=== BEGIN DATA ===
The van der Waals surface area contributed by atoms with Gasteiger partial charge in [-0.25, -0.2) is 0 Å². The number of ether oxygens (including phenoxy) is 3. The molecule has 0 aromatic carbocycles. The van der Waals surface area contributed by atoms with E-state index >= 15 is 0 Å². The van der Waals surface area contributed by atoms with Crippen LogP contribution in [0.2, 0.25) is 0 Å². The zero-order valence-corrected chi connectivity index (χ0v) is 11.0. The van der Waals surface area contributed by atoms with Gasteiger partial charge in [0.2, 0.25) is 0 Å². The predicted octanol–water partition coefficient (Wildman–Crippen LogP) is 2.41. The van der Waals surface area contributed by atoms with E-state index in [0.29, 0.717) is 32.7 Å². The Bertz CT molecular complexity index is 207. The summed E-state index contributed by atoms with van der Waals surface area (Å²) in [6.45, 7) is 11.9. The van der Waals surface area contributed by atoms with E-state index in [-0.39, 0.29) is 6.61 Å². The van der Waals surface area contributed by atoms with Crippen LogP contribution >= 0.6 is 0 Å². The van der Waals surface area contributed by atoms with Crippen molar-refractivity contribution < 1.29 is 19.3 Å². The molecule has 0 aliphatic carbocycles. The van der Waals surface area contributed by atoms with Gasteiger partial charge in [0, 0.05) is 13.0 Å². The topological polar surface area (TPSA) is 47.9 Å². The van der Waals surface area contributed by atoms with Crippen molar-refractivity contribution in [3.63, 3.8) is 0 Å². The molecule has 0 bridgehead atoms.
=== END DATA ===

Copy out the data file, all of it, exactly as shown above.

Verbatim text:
The van der Waals surface area contributed by atoms with Gasteiger partial charge in [-0.25, -0.2) is 0 Å². The number of ether oxygens (including phenoxy) is 3. The molecule has 0 aromatic carbocycles. The van der Waals surface area contributed by atoms with E-state index >= 15 is 0 Å². The van der Waals surface area contributed by atoms with Crippen LogP contribution in [0.2, 0.25) is 0 Å². The zero-order valence-corrected chi connectivity index (χ0v) is 11.0. The van der Waals surface area contributed by atoms with Gasteiger partial charge in [0.2, 0.25) is 0 Å². The predicted octanol–water partition coefficient (Wildman–Crippen LogP) is 2.41. The van der Waals surface area contributed by atoms with E-state index in [0.29, 0.717) is 32.7 Å². The Bertz CT molecular complexity index is 207. The summed E-state index contributed by atoms with van der Waals surface area (Å²) in [6.45, 7) is 11.9. The van der Waals surface area contributed by atoms with E-state index in [-0.39, 0.29) is 6.61 Å². The van der Waals surface area contributed by atoms with Crippen LogP contribution >= 0.6 is 0 Å². The van der Waals surface area contributed by atoms with Crippen molar-refractivity contribution < 1.29 is 19.3 Å². The molecule has 0 aliphatic carbocycles. The van der Waals surface area contributed by atoms with Gasteiger partial charge in [0, 0.05) is 13.0 Å². The topological polar surface area (TPSA) is 47.9 Å². The van der Waals surface area contributed by atoms with Crippen molar-refractivity contribution in [3.63, 3.8) is 0 Å². The molecule has 0 bridgehead atoms.